Saturday, August 11, 2012
Summer is almost over, as is prime writing time for law professors. But don't give up just yet. Anna Hemingway provides a lot of advice for getting your writing done in her article, "Accomplishing Your Scholarly Agenda While Maximizing Students’ Learning (A.K.A., How to Teach Legal Methods and Have Time to Write Too)".
Here's the abstract:
"In response to the demands of prospective law students, pressure from outside law organizations, and forces from within the legal academy, law schools are offering more skills training for students and more job security for Legal Methods professors. As a result, Legal Methods professors’ primary responsibilities in the legal academy are changing from a single focus of teaching to a dual focus of teaching and scholarship. Although the changes are welcomed, the task of producing scholarship remains especially difficult for Legal Methods professors because in many instances they still lack the necessary funding and time to fulfill this new obligation. The modest salaries many Legal Methods professors earn, and the weighty teaching responsibilities all Legal Methods professors carry, present obstacles that need and can be overcome to enable the production of meaningful scholarship. The article articulates the dilemma facing Legal Methods professors and law schools as more job security and writing opportunities become available. By rethinking teaching methodologies and highlighting ways to produce scholarship, the article proposes solutions that can enrich students’ learning and the teaching, scholarship, and discipline of Legal Methods."
Friday, August 10, 2012
The Second Annual Western Regional Legal Writing Conference begins at Oregon Law later today. The conference continues through tomorrow and will include presentations from legal writing professionals from around the country (program available here). It looks to be a collaborative and educational weekend built around a timely theme, Olympic Gold: The Teaching, Scholarship, and Service Triathlon. Thanks to the folks at Oregon Law for bringing us together as the academic year gets underway.
Thursday, August 9, 2012
Kevin Brady at the University of Chicago has written up his study, "Are Readable Judicial Opinions Cited More Often?". Try guessing the answer, and then see if you were right.
Here's his abstract:
"Are judges, lawyers, and law professors more likely to cite readable judicial opinions? To answer this question I created a dataset of nearly one hundred opinions and analyzed them based on their readability. It turns out readability doesn’t correlate with the frequency of citations. Instead, variables such as the number of words and the opinion’s subject matter are significant predictors.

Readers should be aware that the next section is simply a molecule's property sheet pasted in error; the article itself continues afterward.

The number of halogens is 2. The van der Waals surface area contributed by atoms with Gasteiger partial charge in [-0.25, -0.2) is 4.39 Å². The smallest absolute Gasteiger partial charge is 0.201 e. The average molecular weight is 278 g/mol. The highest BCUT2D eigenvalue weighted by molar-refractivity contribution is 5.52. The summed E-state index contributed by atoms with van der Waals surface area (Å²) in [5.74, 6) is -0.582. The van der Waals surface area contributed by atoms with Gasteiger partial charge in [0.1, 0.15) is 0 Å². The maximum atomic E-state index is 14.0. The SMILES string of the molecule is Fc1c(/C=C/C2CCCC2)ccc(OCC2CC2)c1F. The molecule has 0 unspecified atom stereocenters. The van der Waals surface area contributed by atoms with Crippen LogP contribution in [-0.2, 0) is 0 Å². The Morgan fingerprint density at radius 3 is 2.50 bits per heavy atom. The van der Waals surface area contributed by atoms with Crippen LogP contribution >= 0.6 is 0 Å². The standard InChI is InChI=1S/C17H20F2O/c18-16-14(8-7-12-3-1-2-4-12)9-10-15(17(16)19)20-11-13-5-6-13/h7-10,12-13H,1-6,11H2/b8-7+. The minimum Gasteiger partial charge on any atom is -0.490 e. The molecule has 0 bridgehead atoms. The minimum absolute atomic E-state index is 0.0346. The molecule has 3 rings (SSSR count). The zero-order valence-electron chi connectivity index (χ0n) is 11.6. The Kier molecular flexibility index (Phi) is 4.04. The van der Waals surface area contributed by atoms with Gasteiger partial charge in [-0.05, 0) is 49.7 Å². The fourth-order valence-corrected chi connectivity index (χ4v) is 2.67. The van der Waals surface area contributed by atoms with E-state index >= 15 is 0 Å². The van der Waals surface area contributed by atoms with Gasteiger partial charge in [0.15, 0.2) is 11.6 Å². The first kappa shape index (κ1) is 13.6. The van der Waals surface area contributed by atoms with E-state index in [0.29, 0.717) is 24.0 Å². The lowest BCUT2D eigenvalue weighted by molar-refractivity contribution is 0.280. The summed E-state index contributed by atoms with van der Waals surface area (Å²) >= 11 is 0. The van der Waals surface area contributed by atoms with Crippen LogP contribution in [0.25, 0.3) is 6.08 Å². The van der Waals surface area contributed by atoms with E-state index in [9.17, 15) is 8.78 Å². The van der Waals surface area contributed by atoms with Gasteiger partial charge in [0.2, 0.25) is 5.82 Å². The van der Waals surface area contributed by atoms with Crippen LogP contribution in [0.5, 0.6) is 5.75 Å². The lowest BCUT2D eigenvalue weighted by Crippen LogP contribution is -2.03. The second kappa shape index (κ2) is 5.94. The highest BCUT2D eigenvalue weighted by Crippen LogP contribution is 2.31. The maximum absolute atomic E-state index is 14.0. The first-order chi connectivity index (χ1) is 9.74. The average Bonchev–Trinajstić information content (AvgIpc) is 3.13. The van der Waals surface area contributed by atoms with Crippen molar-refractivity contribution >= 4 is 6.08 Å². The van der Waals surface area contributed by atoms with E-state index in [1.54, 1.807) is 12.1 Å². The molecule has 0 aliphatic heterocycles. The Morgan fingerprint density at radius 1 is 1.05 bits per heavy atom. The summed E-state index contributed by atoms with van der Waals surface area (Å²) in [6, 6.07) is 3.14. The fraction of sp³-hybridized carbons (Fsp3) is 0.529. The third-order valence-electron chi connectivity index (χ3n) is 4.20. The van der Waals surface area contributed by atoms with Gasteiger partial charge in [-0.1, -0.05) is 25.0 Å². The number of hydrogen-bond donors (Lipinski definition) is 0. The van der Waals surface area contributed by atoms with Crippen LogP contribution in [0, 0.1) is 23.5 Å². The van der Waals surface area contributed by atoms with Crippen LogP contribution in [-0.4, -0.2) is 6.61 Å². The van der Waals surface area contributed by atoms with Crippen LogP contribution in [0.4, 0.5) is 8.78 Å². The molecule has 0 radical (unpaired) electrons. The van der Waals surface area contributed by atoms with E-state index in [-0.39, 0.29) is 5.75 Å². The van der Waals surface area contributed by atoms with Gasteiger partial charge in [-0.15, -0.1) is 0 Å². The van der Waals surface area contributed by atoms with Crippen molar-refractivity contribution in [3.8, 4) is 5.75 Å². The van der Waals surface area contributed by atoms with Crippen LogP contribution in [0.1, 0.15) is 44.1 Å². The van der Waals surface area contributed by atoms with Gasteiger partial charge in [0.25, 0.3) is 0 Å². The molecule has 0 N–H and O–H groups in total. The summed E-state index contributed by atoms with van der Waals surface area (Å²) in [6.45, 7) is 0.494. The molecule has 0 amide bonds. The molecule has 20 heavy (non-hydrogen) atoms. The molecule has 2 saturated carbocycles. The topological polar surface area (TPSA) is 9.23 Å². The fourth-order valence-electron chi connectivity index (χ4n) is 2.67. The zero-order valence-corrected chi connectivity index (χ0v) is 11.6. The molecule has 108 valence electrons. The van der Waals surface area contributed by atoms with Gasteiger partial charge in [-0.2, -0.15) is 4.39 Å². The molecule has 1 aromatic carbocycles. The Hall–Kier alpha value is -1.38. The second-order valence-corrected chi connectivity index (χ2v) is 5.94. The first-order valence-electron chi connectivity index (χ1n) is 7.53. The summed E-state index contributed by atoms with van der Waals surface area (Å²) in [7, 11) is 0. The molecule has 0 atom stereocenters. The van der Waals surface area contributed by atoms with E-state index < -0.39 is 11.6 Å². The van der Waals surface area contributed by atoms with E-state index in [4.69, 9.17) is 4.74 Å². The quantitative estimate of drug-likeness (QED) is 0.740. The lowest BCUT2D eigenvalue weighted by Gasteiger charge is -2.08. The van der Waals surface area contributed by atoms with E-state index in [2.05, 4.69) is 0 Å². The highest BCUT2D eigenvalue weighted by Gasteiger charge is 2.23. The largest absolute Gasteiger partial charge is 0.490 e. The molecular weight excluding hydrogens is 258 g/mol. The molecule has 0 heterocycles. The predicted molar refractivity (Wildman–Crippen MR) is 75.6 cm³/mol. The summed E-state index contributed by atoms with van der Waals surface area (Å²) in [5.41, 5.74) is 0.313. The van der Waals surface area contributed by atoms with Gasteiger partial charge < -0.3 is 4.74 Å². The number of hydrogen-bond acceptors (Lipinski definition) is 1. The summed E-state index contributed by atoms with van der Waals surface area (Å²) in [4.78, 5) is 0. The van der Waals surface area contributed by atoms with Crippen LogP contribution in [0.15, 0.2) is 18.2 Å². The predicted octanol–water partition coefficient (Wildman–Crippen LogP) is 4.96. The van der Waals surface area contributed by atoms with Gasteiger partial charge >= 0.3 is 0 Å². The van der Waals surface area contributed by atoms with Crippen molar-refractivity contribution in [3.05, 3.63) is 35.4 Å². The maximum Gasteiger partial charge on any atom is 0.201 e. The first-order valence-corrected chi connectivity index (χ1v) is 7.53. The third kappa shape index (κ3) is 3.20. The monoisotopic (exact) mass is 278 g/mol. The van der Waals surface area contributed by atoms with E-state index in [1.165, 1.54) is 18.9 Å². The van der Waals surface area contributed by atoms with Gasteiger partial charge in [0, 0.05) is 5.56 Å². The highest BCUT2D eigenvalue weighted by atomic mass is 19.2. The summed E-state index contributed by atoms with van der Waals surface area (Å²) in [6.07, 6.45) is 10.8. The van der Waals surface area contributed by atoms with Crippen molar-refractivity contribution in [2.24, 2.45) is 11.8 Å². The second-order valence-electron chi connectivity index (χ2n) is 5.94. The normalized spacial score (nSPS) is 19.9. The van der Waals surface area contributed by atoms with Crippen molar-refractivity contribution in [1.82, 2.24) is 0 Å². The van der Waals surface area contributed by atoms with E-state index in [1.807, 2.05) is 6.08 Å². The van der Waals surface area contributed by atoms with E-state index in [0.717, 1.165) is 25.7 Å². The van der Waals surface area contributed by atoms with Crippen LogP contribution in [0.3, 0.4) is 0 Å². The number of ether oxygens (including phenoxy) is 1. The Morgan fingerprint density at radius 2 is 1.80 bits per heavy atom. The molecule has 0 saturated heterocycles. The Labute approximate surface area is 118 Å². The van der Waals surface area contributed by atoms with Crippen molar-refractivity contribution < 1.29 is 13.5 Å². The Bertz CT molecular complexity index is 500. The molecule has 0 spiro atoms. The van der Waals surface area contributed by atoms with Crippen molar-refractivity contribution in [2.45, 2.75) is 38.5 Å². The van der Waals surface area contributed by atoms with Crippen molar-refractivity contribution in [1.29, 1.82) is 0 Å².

"Readability, of course, is subjective. But linguists have created objective measures of readability — such as the number of passive sentences in the opinion and the Flesch-Kincaid grade level. Part I provides background information on readability. Part II summarizes the data, and Part III presents the results."
Wednesday, August 8, 2012
Legal writing professors looking for examples to use in class should check out the ABA Journal's new list of "the theater's greatest courtroom dramas." Topping the list are The Merchant of Venice, Twelve Angry Men, and Inherit the Wind. For the full list, see 12 for the Stage in the August issue of the Journal.
Nova Southeastern University, Shepard Broad Law Center in Fort Lauderdale-Davie, Florida, seeks applications for a faculty opening for 2013-2014 to teach in their Lawyering Skills & Values program. All candidates should have a J.D. or a degree of equivalent rank, at least two years of experience in the practice of law, an outstanding academic background, and a clear commitment to teaching and scholarship.
Appointment is at the rank of Assistant Professor of Law, for one-year renewable contracts. After the fourth successful year of teaching, five-year renewable contracts are available, in compliance with ABA Standard 405(c). Contract faculty members have full voting rights with respect to all faculty issues including hiring, tenure, and promotion; are eligible for promotion in rank; receive full benefits with respect to travel, professional dues, and research assistants; and are eligible for the same research grants, sabbaticals, and other writing support as tenure-line faculty.
To apply by snail mail, send your resumé and cover letter to:
Professor Marc Rohr, Faculty Appointments Committee Chair, Nova Southeastern University Shepard Broad Law Center, 3305 College Avenue, Fort Lauderdale-Davie, Florida 33314-7721.
To apply by e-mail, send your resume and cover letter to email@example.com, with a cc to Mr. Joe Baldelomar at firstname.lastname@example.org).
In your cover letter, indicate if you will be attending the AALS recruitment conference in October.
1. The position advertised may lead to successive long-term contracts of five or more years.
2. The professor hired will be permitted to vote in faculty meetings.
3. The school anticipates paying an annual academic year base salary
in the range of $80,000 to $89,000.
4. The person hired will teach legal writing, each semester, to 30 or fewer students.
Tuesday, August 7, 2012
Professor Linda Berger has been awarded the Family Foundation Professorship at the William S. Boyd School of Law at the University of Nevada - Las Vegas. Prof. Berger has been teaching at Boyd since July 2011, and very much deserves this important honor. Congratulations Linda!
Scribes -- The American Society of Legal Writers -- held its annual meeting last Friday at the Union League Club in Chicago. As far as we know, it was the largest Scribes luncheon that the organization ever held. The speaker was Judge Diane Wood of the U.S. Court of Appeals for the Seventh Circuit. Book and brief-writing awards were presented, and a special lifetime achievement award was given to U.S. Supreme Court Associate Justice John Paul Stevens (who accepted in a video presentation).